Company Forced to Pay Student Loan Borrowers Millions: Here’s Who Qualifies


Training platform Prehired will pay $30 million to student borrowers for allegations that included making false promises, trapping students with loans that violated the law, and directing debt collectors to borrowers who could not pay.

The Consumer Financial Protection Bureau (CFPB) worked with Washington, Delaware, California, Oregon, Minnesota, Illinois, South Carolina, North Carolina, Massachusetts, Virginia, and Wisconsin on the action, the agency said on Monday. The stricture was rubber-stamped by a federal court and mandates that Prehired ceases operations in addition to paying $4.2 million as a remedy to those affected by its “illegal practices and voids all of its outstanding income share loans, valued by Prehired at nearly $27 million,” CFPB said.

“Prehired lured student borrowers into debt with false promises of job placements and claims that students wouldn’t have to pay until they got a job,” Rohit Chopra, CFPB Director, said in a statement. “Today’s action with our state partners ensures that borrowers harmed by Prehired can receive redress and have their illegal loans canceled.”

A CFPB spokesperson told Newsweek that Prehired created over a thousand income share loans, referring to agreements where students borrow to pay for education and pay back the debt from a share of their earnings. Prehired Recruiting, an affiliated entity that was also named in Monday’s order, sought to collect $25,000 from each consumer, for a total of over $7.2 million, the spokesperson pointed out.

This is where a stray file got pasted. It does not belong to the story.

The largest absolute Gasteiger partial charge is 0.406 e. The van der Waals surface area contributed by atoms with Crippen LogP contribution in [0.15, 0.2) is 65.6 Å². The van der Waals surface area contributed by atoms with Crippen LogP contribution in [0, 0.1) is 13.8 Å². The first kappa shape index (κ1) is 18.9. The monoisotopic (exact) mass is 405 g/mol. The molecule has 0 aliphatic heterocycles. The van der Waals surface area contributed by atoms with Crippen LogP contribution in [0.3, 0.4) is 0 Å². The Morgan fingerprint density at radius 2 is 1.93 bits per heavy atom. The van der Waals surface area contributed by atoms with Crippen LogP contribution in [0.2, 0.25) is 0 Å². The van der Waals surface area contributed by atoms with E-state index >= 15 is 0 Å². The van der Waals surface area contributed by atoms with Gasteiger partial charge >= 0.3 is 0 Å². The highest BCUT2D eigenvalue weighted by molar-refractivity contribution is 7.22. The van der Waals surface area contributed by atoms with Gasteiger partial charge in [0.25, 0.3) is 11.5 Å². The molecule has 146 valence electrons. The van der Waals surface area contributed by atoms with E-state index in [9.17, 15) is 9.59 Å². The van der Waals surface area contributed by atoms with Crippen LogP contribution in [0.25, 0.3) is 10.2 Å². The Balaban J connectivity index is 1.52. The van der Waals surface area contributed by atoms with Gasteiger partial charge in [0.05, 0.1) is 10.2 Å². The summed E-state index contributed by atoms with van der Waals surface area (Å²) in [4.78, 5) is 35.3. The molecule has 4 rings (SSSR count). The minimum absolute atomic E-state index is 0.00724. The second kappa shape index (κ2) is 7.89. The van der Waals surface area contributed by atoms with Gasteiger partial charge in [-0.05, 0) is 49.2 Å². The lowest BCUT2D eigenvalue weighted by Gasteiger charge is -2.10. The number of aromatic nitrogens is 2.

“The final stipulated judgment and order, signed by the court today, voids all income share loans originated or sold to consumers and prohibits their sale and collection,” the spokesperson said.

Prehired, based in Delaware, offered a 12-week training curriculum as a way to get students ready for jobs as software sales development representatives, according to the CFPB. The company said that its trainees could earn six-figure salaries.

The company’s website said, “After 12 weeks, Prehired members average $69,000 in their first year with 6-figure potential after that. Start with zero upfront cost and a job guarantee.”

It added: “Prehired members are HIRED in 12 weeks on average, while those who attend other programs are barely finishing their coursework.”

Newsweek contacted Prehired for comment via email on Monday.

CFPB alleges that Prehired, in their words, deceived borrowers by claiming its loans were not loans, kept borrowers in the dark about key loan information, tricked consumers with deceptive debt collection practices and filed debt collection lawsuits in a jurisdiction far away from where the consumers lived and were not able to be physically present when they executed the financing contract.

The order to Prehired approved by a court demands that the company pay $4.2 million to student borrowers who paid money on loans between 2019 and 2023. All debt to students worth about $27 million will be erased and the company has also been ordered to shut down operations.

“Prehired is permanently banned from offering income share loans in the future, or any activities related to vocational education,” CFPB said in a statement. “The company has already filed for Chapter 7 bankruptcy and ceased operations, and under the terms of this order it will stay shut down for good.”

In addition, to settle its financial responsibilities with students, it will be required to make a $1 million payment to the CFPB victims relief fund.

“The payment will make it possible for the CFPB to use that fund to provide additional compensation to borrowers harmed by the company’s illegal conduct,” the agency said in a statement.

Student debt relief activists participate in a rally at the U.S. Supreme Court on June 30, 2023, in Washington, D.C. On Monday, the Consumer Protection Bureau ordered a company that offered training program to pay $30 million worth of relief to student borrowers.